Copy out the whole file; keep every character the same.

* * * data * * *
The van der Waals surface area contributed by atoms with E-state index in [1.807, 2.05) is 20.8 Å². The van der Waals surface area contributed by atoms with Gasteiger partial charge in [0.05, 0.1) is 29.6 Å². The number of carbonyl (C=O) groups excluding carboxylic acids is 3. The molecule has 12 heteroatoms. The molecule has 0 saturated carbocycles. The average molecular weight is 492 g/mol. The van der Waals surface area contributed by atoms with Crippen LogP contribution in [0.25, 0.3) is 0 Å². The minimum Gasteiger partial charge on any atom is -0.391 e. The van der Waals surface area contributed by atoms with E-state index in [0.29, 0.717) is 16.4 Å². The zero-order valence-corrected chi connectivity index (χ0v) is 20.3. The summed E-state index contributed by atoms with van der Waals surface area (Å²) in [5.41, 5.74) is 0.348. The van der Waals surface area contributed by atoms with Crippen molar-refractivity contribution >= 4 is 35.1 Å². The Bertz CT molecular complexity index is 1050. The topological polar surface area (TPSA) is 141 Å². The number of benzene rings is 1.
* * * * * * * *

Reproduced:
The van der Waals surface area contributed by atoms with E-state index in [1.807, 2.05) is 20.8 Å². The van der Waals surface area contributed by atoms with Gasteiger partial charge in [0.05, 0.1) is 29.6 Å². The number of carbonyl (C=O) groups excluding carboxylic acids is 3. The molecule has 12 heteroatoms. The molecule has 0 saturated carbocycles. The average molecular weight is 492 g/mol. The van der Waals surface area contributed by atoms with Crippen LogP contribution in [0.25, 0.3) is 0 Å². The minimum Gasteiger partial charge on any atom is -0.391 e. The van der Waals surface area contributed by atoms with E-state index in [0.29, 0.717) is 16.4 Å². The zero-order valence-corrected chi connectivity index (χ0v) is 20.3. The summed E-state index contributed by atoms with van der Waals surface area (Å²) in [5.41, 5.74) is 0.348. The van der Waals surface area contributed by atoms with Crippen molar-refractivity contribution >= 4 is 35.1 Å². The Bertz CT molecular complexity index is 1050. The topological polar surface area (TPSA) is 141 Å². The number of benzene rings is 1.